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When I'm Sixty-Four
"...And when we're older, sometime, and my hair is all falling out- I'll look like our math teacher Mr. Harrison, probably- I'll still send you birthday cards, valentines, maybe even a bottle of wine, since it'll finally be legal for us to drink and all..."
"Let's hope that you don't look like Mr. Harrison."
A nervous chuckle.
"Well, you'll be older too, of course, and maybe, maybe if you just say yes, we could be old, you know, together. I could mend the fuse when the lights blow out and you could knit me an itchy sweater by the fireside, and even though I'll hate the old thing, I'll wear it Sunday morning when we go for a ride in my little beat-up blue Camarro."
An eyebrow raised.
"But we'll live in this very quaint little cottage, the kind with the ivy growing up the brick walls, and you'll plant the garden and dig up the weeds and it'll be so pretty in the spring...and then summer, every summer we'll rent a tiny summer home- it'll be just perfect, straight from a postcard- in, umm, the Isle of Wight."
"Oh, doesn't that just sound oh-so dear?" A mocking laugh.
"And then when we return home for the winter, our grandchildren-"
"Sure, the grandchildren- Vera, Dave, and, Chuck- Chuck Junior, of course, will come bounding down the little sidewalk through your garden, bust down the yellow front door and sit on our knees just to hear their Granny and Grandpa tell them all sorts of wonderful tales, you know."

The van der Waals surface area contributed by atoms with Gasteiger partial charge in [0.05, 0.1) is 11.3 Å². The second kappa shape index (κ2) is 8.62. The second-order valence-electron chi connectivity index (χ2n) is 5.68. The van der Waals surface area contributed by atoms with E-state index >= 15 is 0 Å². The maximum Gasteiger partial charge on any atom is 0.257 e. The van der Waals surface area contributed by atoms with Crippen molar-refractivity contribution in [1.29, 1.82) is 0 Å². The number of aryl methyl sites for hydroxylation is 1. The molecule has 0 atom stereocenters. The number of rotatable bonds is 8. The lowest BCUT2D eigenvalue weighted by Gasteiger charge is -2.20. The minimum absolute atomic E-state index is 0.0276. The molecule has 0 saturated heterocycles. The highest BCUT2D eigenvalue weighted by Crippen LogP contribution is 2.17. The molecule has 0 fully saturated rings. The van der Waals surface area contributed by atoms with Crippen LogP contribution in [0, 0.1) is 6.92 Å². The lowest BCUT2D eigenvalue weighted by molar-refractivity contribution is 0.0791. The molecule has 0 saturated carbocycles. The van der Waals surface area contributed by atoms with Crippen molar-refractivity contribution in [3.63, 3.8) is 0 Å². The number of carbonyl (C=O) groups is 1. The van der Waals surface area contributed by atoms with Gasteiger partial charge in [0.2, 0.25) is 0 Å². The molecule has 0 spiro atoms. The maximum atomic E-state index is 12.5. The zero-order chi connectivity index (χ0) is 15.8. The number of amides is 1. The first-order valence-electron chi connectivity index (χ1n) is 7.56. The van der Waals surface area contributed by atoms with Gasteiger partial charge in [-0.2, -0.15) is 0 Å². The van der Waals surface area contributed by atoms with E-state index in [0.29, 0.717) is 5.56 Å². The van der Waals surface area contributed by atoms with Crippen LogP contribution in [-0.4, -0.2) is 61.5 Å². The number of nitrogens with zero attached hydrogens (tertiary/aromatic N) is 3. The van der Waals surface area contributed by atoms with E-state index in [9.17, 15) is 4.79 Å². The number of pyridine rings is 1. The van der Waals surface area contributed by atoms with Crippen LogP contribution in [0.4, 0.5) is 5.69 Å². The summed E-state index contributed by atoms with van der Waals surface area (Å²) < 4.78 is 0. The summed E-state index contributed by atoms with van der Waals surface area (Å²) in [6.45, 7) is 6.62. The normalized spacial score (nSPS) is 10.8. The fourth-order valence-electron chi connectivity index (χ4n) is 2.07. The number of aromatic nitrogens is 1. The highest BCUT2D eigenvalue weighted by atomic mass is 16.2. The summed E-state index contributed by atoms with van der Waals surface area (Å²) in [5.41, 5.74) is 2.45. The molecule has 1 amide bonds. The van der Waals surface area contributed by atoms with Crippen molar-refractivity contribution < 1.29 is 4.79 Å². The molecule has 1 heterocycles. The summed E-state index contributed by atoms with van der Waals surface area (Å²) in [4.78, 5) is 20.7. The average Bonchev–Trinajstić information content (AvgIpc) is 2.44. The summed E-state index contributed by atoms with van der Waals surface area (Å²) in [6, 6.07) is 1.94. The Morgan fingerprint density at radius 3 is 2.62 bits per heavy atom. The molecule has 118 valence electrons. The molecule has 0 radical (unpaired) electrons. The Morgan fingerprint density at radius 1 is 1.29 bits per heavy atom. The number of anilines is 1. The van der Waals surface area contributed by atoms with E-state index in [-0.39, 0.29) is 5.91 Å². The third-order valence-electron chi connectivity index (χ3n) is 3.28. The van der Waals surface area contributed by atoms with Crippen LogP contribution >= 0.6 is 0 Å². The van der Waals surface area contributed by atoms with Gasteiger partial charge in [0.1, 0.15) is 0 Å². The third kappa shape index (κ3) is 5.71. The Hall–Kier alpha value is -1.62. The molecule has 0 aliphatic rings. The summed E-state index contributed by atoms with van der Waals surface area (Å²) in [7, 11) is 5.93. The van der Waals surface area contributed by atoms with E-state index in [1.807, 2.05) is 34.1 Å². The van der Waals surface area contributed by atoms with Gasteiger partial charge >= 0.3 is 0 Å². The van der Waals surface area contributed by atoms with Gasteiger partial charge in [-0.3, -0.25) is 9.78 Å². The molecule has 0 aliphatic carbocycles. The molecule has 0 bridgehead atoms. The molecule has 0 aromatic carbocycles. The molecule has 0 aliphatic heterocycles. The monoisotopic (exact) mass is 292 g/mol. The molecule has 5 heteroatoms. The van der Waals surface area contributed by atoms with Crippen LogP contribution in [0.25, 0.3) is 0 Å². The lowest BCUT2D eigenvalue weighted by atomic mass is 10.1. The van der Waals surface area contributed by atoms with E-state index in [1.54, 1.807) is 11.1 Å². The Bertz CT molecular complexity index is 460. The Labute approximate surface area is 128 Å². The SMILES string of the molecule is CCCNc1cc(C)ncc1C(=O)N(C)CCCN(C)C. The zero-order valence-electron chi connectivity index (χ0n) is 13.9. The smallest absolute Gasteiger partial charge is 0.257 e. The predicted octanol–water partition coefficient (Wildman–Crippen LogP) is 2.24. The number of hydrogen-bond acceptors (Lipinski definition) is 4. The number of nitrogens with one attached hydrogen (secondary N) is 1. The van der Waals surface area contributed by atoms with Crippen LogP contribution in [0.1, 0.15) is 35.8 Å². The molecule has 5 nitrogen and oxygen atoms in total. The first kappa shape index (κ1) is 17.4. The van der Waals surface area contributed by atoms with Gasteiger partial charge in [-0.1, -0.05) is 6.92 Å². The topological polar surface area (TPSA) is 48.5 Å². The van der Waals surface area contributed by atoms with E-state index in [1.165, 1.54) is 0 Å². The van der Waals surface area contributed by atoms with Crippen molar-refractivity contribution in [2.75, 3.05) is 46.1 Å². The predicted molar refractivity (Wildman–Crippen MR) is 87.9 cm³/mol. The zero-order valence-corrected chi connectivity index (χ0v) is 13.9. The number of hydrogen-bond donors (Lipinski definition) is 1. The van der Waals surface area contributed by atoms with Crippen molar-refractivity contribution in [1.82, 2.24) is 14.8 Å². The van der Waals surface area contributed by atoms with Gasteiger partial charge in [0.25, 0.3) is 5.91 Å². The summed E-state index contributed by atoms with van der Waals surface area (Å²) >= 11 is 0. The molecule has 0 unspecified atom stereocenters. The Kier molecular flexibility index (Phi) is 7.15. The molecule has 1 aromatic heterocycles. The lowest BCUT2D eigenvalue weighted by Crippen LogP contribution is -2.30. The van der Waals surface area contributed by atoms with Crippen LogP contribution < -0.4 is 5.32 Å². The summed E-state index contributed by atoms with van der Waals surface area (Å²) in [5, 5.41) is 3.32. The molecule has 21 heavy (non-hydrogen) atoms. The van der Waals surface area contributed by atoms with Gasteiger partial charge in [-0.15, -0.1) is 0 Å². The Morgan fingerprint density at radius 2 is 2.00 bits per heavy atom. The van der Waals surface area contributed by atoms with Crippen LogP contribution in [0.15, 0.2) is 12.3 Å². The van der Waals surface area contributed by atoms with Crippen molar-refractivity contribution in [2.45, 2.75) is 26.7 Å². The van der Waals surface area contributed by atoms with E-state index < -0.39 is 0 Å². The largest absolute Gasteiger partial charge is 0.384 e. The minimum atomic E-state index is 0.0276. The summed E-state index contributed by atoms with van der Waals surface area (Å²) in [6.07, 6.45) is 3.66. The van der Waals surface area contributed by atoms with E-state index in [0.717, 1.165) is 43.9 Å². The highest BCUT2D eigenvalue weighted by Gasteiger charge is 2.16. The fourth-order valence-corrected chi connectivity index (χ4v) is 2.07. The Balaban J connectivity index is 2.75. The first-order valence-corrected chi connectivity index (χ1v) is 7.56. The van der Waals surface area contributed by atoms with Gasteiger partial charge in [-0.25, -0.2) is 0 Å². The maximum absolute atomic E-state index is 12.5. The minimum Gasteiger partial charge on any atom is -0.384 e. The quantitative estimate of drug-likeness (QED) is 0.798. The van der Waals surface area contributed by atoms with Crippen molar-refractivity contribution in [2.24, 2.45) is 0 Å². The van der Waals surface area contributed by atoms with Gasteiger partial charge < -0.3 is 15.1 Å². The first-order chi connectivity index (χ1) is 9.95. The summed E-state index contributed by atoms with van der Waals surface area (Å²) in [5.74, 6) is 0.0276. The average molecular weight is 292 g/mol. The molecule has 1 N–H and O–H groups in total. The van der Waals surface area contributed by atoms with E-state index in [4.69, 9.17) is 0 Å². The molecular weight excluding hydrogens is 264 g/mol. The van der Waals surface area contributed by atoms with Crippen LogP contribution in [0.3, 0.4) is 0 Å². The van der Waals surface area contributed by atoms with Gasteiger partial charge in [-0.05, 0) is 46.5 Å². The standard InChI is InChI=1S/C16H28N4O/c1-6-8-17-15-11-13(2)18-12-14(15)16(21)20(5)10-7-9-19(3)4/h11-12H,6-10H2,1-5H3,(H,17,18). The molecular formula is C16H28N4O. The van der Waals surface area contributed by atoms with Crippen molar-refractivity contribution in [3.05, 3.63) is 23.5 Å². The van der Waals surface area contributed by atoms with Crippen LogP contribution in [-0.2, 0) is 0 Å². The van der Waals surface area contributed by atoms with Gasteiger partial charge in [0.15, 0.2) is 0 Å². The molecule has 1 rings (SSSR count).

"I think you're missing the point, Chuck."
"Oh. Err, right. So what do you say? I'll give you as much time as you need to think about it- you can even send me a postcard from England, since you said once that you wished you could go to college there- well, I think. Can't remember."
An eye roll.
"Anywho, only send the postcard if you need that much time to think it over. Hopefully you won't. I don't know. You can always call me this afternoon, or maybe tomorrow or the next day. It doesn't matter too much. Of course, you can forget all the stuff I just said, I mean, I don't know if we'll still be together when we're sixty-four, or if we'll ever be together at all, of course. I just want to know-"
"If you’d go out with me?"
A hopeless sigh.
"Yes, I just want to know if you'd maybe...like to go on a date. Movies or something. With me. So." Two sweaty palms ran through a quivering crew-cut. "What do you think Vera will say to that?"
"Oh, I have no idea what she'll say- pssssh, chick minds, you know- but that's all you should say to her." Chuck's friend counted the words on his fingers. "Do-You-Want-To-Go-Out-With-Me. Eight words- no more. 'Cause the vision into your wrinkly future might creep Vera out, don't you think?"
"I don't think so."
Chuck turned around to find Vera standing behind him, a brilliant smile painted on her delicate face.
A brilliant smile he'd still know when he was sixty-four.